"These kids deserve to feel good about themselves," Schaefer said. "There isn't anybody in the country that works harder than those kids. They work their tail off every day. I am proud to be their coach and happy they are earning some credibility and some victories with their hard work."
The continued emergence of Alwal is another example. The 6-4 center had to leave the court area early in the second half due to an upset stomach. She returned to the bench, put her head in her hands, and didn't look like she was 100 percent. But she returned to the game at the 13:51 mark and played a team-high 37 minutes. She had three blocked shots to go along with her 11th double-double of the season. She is the first player since LaToya Thomas in the 2002-03 season to record 10 or more double-doubles in a season.
"Like Darriel said, he is getting us disciplined," Alwal said. "Last year, if I would have been sick I would have been done with it. No one would have been like, 'C'mon Martha, we need you.' As soon as I went to the bathroom, like two minutes later I had one of the managers running in after me like, 'C'mon, he wants you out there.' They want more out of us."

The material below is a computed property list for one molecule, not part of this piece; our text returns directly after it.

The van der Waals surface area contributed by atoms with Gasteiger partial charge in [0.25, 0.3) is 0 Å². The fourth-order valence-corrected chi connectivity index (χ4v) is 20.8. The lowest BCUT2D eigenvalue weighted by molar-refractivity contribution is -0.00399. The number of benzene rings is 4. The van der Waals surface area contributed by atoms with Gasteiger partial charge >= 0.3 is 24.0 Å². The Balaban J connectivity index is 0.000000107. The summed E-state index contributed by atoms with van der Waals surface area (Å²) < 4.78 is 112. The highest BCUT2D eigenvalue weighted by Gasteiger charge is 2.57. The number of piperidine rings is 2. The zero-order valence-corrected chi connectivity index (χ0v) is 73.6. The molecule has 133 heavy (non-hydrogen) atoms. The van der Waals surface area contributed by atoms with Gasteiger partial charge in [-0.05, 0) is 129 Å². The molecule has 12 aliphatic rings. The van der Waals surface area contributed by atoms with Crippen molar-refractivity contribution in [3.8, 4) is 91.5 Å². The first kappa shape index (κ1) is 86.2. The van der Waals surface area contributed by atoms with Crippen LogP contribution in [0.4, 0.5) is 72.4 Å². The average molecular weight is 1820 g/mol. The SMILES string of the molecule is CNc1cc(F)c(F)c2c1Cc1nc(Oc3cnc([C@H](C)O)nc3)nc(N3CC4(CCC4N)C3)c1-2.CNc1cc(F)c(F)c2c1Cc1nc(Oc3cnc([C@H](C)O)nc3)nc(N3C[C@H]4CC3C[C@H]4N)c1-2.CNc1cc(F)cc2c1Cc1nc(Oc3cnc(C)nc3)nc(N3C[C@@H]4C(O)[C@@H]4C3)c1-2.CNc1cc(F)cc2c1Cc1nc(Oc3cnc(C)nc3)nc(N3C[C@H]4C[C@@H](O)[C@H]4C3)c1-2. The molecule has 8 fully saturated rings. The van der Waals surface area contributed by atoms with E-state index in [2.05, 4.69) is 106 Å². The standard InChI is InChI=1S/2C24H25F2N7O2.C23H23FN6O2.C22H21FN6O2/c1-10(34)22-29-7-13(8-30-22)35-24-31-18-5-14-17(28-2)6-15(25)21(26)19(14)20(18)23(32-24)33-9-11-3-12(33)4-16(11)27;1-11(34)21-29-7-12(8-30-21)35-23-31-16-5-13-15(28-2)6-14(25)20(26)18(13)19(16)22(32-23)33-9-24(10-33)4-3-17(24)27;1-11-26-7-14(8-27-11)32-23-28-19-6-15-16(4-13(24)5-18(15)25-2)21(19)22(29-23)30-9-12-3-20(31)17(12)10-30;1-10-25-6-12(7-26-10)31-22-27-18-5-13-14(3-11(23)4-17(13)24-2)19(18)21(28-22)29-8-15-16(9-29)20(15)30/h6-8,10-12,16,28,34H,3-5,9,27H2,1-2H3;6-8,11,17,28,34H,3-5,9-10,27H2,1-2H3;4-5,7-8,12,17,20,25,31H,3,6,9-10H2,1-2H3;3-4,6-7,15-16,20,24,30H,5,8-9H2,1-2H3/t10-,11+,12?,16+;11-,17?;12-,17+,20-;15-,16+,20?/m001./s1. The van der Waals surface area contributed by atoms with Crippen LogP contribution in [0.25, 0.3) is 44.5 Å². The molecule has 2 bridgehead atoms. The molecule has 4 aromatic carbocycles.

Said Gaynor, "He demands the best out of us. He is going to do whatever he can to get it out of us."
Maybe that's how MSU can bounce back from an 88-45 loss to then-No. 9 University of Tennessee on Thursday. Gaynor said the Bulldogs won't stop learning their lessons and building confidence to help it erase the memory of big losses to Tennessee, Kentucky, and Vanderbilt. Schaefer hopes that is the case with a team with only one senior -- Gaynor -- and players that appear to be enjoying the hard-nosed defensive mind-set approach Schaefer and his coaches have installed.
"I loved our grittiness and our toughness," Schaefer said. "I loved our resilience. We were able to bounce back when things kind of got away from us and regroup and get a stop, a score, a stop, and a score."
Gaynor epitomized that composure. Despite her shooting percentage, she was in shooting position each time she caught the ball and was prepared to deliver a quick trigger. She was equally ready on the defensive end, shadowing her player and hawking the ball every chance she had. Gaynor and the Bulldogs showed Sunday they are learning some things just have to be done to have success.
"It definitely has been a long journey, but I think we are finally starting to pull it together," Gaynor said. "We weren't used to working so hard and being disciplined. I think we are finally starting to get that now. ... I think we are doing a good job. Everyone is focused in now. Everyone is buying into his plan."
MSU will return to action at 1 p.m. Sunday against the University of Missouri Sunday.
Adam Minichino is the Sports Editor for The Commercial Dispatch.